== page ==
Starling Marte has essentially continued his excellent production changing coasts while also becoming the first player to steal at least 20 in both leagues in the same season. There was some concern that Oakland would not allow Marte to run as often as the non-contending Marlins did, but manager Bob Melvin has permitted Marte to run at will, which has absolutely impacted some AL-only races in the industry. 

Anthony Rizzo has not produced at the same level as he did in Chicago, but he has still been a slightly above average hitter with the Yankees in August. Kris Bryant, his former teammate, has taken well to San Francisco and has not let the emotions of leaving the organization that drafted and developed him hold him back. He was rather emotional when the deal happened, yet his production has continued to be well above average. Many were likely expecting more with the ballpark and the lineup, but it has taken the vet awhile to get settled in The Bronx. 

Trea Turner got off to a late start in Los Angeles as he was hurt at the time of his trade, but changing franchises for the fourth time in his career has not impacted him at all. Adam Duvall has been the same guy he was in Miami, and was in Atlanta before that. Given that Duvall was very recently in Atlanta, being traded back to the club was about the best-case scenario for him as he returned to a familiar scene and stayed within the same division while entering a playoff race again. Eduardo Escobar has been dinged up in Milwaukee, but has continued to hit well rather enjoying being on a division-leading club while moving from one hitter-friendly dome to another.

The funny part about this deadline is the most positive changes have mostly come from unexpected sources. Joc Pederson has taken well to Atlanta, mostly because he has sat against all lefties with the crowded outfield situation. Myles Straw went north to Cleveland and has added more extra-base hits to his game, which has cut into his stolen-base opportunities while hitting higher in the lineup. He already has half as many runs scored one month in Cleveland as he did four months in Houston. 

Kyle Schwarber got off to a late start with Boston while he recovered from his hamstring injury, but has made a difference hitting high in the lineup — sometimes even leadoff. He has done exactly what Boston wanted, but Boston has larger problems that Schwarber cannot solve. 

The trade of Abraham Toro to Seattle was quite the shock, yet the deal has worked out well for the player and the team, and even the GM since Jerry Dipoto was just given a contract extension. Toro has embraced an everyday role in Seattle and put a bow on things this week by hitting a grand slam off the very pitcher that he was traded for, Kendall Graveman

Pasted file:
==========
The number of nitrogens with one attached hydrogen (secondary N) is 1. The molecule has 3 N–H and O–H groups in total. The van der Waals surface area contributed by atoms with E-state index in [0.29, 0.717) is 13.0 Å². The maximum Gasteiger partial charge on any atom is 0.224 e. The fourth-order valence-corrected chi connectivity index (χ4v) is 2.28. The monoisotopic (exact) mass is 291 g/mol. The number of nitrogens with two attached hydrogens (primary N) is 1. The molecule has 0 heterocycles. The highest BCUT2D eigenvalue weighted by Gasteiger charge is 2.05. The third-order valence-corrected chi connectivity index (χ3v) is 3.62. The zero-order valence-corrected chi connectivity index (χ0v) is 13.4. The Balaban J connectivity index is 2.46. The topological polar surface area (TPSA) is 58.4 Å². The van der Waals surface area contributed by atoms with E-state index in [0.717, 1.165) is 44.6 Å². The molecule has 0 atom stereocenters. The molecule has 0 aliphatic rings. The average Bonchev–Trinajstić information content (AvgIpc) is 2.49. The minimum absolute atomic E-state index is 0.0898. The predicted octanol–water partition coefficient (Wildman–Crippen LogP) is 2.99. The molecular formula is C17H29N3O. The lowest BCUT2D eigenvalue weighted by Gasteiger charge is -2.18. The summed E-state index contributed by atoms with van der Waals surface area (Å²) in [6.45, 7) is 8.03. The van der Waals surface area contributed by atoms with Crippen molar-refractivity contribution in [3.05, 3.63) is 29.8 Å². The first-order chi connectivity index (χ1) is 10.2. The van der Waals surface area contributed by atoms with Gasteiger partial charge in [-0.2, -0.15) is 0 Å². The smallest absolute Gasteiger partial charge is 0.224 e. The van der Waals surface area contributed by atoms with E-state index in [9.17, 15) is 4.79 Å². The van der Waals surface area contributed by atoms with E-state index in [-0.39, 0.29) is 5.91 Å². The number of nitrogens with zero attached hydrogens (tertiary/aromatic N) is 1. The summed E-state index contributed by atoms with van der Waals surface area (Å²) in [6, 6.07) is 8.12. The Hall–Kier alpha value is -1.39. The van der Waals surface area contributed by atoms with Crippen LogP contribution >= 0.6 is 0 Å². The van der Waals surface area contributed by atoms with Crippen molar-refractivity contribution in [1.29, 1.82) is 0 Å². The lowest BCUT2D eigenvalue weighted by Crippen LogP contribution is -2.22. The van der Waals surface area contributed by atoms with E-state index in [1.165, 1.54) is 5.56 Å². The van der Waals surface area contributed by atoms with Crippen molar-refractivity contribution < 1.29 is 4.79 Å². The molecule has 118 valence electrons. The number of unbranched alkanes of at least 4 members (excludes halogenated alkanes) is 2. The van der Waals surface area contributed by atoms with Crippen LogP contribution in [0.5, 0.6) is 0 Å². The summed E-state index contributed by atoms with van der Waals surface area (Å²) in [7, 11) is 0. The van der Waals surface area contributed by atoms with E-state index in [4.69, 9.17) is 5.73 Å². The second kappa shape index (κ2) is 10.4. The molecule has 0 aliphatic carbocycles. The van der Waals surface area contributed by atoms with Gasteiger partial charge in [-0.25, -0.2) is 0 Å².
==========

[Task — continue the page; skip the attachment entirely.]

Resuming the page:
Finally, we have Jorge Soler, who looks like the 2019 version of himself after getting out of Kansas City and into the pennant race in Atlanta. When I wrote up Soler in mid-June, I said I would add him to my fantasy team now and perhaps a change of scenery would serve him well and he has had a 120 wRC+ since that article was published, which helps put his 150 wRC+ for August in perspective. It is so 2021 that the one player who looked the worst before the trade now looks like the best addition made at the deadline.

The lesson for us fantasy managers is that the trade deadline involves aspects of the game we simply cannot measure. There is no metric that takes into account how comfortable a player is with one team or how uncomfortable they may be with another one. There are the logistics of moving oneself and possibly family on short notice as well as dealing with the aspects of being in a pennant race after months of playing with a non-contender. 

There are fantasy managers who will slow play FAAB budgets all year, hoping to hold the hammer for the trade deadline and make the play on what they believe will best help their club. I did not intentionally slow play AL Tout, but losing several FAAB bids and gaining back salary with a rash of injuries left me with the second-most money to spend at the deadline, and dropping $704 on Marte has been worth every cent. 

In a game that is centered on mostly uncontrollable outcomes, the trade deadline adds more factors that influence the uncertainty of a player's performance. Perhaps it is a wiser play to be aggressive early and often with FAAB where the external factors are not as prevalent as they are in July personnel moves. At the end of the day, the craziest trade deadline we have seen in many years has given us rather unexpected results one month later. 

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ABOUT THE AUTHOR
Jason Collette
Jason has been helping fantasy owners since 1999 at RotoJunkie, Fanball, Baseball Prospectus and now here at RotoWire. You can hear Jason weekly on many of the Sirius/XM Fantasy channel offerings throughout the season as well as on the Sleeper and the Bust podcast every Sunday. A ten-time FSWA finalist, Jason won the FSWA's Fantasy Baseball Writer of the Year award in 2013 and the Baseball Series of the Year award in 2018 for Collette Calls.